(Subscribed during the year) Equity Shares 4,900 10 0.05 -
Telcon Ecoroad Resurfaces Private
Limited (Subscribed during
the year) Equity Shares 240,000 100 24.00 -

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SCHEDULES forming part of the Balance Sheet


Rs. in Million
As At As At
31.03.2006 31.03. 2005
B. OTHER INVESTMENTS:
QUOTED
Ballarpur Industries Ltd. Equity Shares 1200 10 0.15 0.15
Indian Overseas Bank
(Sold during the year) Equity Shares 900 10 - 0.02
UNQUOTED
Industrial Development
Bank of India Flexi Bonds 400 5,000 2.00 2.00
MKVDC Bonds
(sold during the year) Bonds 2 100,000 - 0.20
Tamil Nad Mercantile Bank Ltd. Equity Shares 25 10 0.21 0.21
Less : Provision for dimunition in Value of Investment (0.59) (0.59)
2,764.27 316.35
CURRENT INVESTMENTS
Andhra Bank (Subscribed
during the year) Equity Shares 5631 10 0.51 -

TOTAL INVESTMENTS 2,764.78 316.35

Aggregate amount of book value of quoted investment Rs 540.62 Million (Rs. 0.17 Million)
Aggregate market value thereof Rs 2,528.93 Million (Rs 0.18 Million)
Aggregate amount of book value of unquoted investment Rs. 2,224.16 Million (Rs. 316.18 Million)
Aggregate amount of short term investments subsrcibed and sold during the year Rs. 0.2 Million (Nil)

SCHEDULE - 7

INVENTORIES- AT COST
Project stores and spares 285.53 178.18

285.53 178.18

SCHEDULE - 8

SUNDRY DEBTORS ( Unsecured)


Debts outstanding for a period exceeding six months 770.55 431.98
Other debts 3,997.16 2,664.77
4,767.71 3,096.75
Less: Provision for doubtful debts 2.38 31.06

4,765.33 3,065.69
Of the above
Considered good 4,765.33 3,065.69
Considered doubtful 2.38 31.06

4,767.71 3,096.75

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SCHEDULES forming part of the Balance Sheet


Rs. in Million
As At As At
31.03.2006 31.03. 2005
SCHEDULE -9

CASH & BANK BALANCES


a) Cash and cheques on hand 29.76 13.91
b) Balances with Scheduled Banks
1. In Current Accounts 417.15 499.90
2. In Public Issue Escrow Accounts - 3,629.84
3. In Fixed Deposit Accounts
- Margin Money 157.76 217.15
- Fixed Deposit in Foreign Currency 1,048.81 -
- Others 790.00 165.96
2,443.48 4,526.76

SCHEDULE -10

OTHER CURRENT ASSETS (Unsecured)


Interest accrued other than on Investments 34.02 9.61
Retention Money 1,068.45 496.52
Other Deposits 650.69 207.73
Unbilled Revenue 2,603.22 2,345.34
4,356.38 3,059.20
Less: Provision for Doubtful Deposits 4.09 9.65
4,352.29 3,049.55
Of the above
Considered good 4,352.29 3,049.55
Considered doubtful 4.09 9.65
4,356.38 3,059.20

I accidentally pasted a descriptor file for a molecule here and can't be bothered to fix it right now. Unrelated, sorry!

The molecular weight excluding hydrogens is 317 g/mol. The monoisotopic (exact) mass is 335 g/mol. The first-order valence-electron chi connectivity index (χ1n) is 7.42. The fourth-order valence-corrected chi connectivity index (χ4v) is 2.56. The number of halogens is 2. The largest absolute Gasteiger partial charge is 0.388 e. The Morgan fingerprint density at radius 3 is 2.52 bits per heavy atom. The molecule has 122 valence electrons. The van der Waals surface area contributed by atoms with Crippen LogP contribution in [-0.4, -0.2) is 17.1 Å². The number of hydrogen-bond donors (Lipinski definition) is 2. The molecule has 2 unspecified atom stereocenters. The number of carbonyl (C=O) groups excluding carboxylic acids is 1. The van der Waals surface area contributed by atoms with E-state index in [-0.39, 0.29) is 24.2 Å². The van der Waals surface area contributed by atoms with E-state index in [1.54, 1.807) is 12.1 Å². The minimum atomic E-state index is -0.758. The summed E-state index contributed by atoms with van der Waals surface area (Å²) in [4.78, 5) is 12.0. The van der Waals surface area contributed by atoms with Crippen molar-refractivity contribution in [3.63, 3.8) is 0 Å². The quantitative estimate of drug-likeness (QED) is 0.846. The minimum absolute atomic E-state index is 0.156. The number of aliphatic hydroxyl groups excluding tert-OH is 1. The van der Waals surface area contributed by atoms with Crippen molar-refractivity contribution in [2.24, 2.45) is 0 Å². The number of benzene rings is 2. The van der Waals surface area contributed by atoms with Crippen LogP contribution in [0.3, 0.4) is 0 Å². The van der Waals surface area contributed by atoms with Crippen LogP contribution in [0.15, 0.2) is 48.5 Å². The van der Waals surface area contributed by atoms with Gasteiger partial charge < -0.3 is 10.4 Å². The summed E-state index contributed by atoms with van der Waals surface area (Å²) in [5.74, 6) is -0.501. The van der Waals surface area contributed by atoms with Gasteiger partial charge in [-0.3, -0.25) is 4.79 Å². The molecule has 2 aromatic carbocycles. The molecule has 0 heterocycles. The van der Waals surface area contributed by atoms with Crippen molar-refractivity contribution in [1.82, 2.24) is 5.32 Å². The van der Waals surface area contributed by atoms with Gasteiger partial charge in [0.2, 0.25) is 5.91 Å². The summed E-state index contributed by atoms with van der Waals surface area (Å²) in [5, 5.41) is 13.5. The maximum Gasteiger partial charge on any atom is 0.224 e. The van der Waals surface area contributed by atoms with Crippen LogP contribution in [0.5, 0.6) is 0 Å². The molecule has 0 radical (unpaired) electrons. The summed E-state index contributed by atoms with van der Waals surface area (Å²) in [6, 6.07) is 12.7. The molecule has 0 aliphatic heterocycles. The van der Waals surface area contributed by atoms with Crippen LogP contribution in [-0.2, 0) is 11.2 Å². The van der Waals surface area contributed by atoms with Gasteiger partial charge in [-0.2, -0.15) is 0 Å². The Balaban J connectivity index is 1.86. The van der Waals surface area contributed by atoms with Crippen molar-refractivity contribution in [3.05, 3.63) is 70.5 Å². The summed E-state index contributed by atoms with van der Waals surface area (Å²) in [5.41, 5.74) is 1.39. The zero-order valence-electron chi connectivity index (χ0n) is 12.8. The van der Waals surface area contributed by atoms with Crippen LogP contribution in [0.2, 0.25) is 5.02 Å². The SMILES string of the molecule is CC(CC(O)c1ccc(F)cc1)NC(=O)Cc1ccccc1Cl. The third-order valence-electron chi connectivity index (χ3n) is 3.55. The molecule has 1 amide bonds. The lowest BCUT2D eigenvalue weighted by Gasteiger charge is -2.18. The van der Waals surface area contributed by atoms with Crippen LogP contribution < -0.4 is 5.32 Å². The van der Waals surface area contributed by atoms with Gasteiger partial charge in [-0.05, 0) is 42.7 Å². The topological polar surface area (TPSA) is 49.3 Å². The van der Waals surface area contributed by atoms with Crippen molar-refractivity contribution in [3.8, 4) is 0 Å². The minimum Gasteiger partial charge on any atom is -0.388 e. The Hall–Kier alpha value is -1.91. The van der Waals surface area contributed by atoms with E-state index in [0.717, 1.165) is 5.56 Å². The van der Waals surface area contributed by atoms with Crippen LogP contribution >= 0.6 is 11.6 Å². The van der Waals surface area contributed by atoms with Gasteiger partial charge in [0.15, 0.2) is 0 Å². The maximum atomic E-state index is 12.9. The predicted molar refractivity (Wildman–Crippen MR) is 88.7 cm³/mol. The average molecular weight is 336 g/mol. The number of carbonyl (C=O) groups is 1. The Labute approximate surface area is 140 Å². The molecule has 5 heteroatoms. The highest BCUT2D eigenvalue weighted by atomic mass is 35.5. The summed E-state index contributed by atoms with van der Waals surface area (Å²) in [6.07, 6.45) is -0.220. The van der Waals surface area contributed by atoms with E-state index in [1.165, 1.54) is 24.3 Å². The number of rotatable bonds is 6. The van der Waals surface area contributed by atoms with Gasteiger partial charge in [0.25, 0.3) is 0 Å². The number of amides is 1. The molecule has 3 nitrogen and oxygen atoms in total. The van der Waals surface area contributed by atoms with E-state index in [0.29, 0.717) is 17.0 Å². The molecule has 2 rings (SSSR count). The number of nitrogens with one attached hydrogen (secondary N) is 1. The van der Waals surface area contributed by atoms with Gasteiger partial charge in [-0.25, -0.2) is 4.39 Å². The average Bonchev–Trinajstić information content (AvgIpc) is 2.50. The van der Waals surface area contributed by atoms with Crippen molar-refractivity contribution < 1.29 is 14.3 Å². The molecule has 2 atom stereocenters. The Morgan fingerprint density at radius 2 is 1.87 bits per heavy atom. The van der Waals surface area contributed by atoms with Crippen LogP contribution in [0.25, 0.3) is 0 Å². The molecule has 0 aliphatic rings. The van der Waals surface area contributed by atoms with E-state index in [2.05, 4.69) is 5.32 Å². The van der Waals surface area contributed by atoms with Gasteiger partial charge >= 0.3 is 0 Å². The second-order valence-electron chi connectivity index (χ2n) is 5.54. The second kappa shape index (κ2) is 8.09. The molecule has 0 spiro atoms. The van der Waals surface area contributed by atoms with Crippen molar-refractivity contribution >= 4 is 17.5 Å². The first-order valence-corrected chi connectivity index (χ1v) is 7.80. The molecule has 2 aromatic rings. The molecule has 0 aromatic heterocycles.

SCHEDULE -11

LOANS AND ADVANCES


(Unsecured, unless otherwise stated)
Loans to subsidiaries 128.64 315.23
Advances to Joint Venture partnership firms in which the company is a partner 213.34 77.44
Advances recoverable in cash or in kind or for value to be received:-
- Secured 15.85 18.85
- Unsecured 426.32 164.13
Tax deducted at source and advance tax net of provisions
{Rs. 241.65 million (Rs. 150.74 million)} 444.47 295.83
Balance with Post Office( held in the names of employees) 0.34 1.56
Balances with Central Excise Department 0.13 1.00
1,229.09 874.04
Less: Provision for doubtful advances 72.83 64.79
1,156.26 809.25
Of the above
Considered good 1,156.26 809.25
Considered doubtful 72.83 64.79
1,229.09 874.04

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SCHEDULES forming part of the Balance Sheet


Rs. in Million
As At As At
31.03.2006 31.03. 2005
SCHEDULE -12

CURRENT LIABILITIES
Advances received from contractee-clients 1,421.34 487.50
Trade deposits 87.19 70.07
Sundry creditors :
Dues to Small Scale Industrial undertakings
(Refer Note No. B - 14 of Schedule 19) 13.26 0.49
Others 3,804.54 3,491.24
Other Liabilities (Includes excess Share Application Money to be refunded Nil
(Rs.2180.85 Million) 51.25 2,221.34
Interest accrued but not due on loans 12.68 11.44
Liability towards Investors Education & Protection Fund
under Section 205C of the Companies Act, 1956
Unclaimed Dividends 0.94 0.57
5,391.20 6,282.65

SCHEDULE -13

PROVISIONS
Proposed Dividend 108.82 62.96
Tax on Proposed Dividend 15.26 8.83
Provision for Gratuity 16.06 9.64
Provision for Leave Encashment 11.94 5.60
152.08 87.03

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SCHEDULES forming part of the Balance Sheet


Rs. in Million
For the Year For the Year
ended ended
31.03.2006 31.03.2005

SCHEDULE - 14

INCOME FROM OPERATIONS


Gross Work Bills 15,178.92 10,527.93
Technical Services Fees - 6.96
Share of profit from Joint Ventures 35.31 12.44
15,214.23 10,547.33

SCHEDULE -15

OTHER INCOME
Miscellaneous Income 51.85 18.82
Dividend Income on long term Investments 3.56 0.01
Profit on sale of long term Investments 0.17 0.15
Liabilities no longer required written back 1.89 5.13
57.47 24.11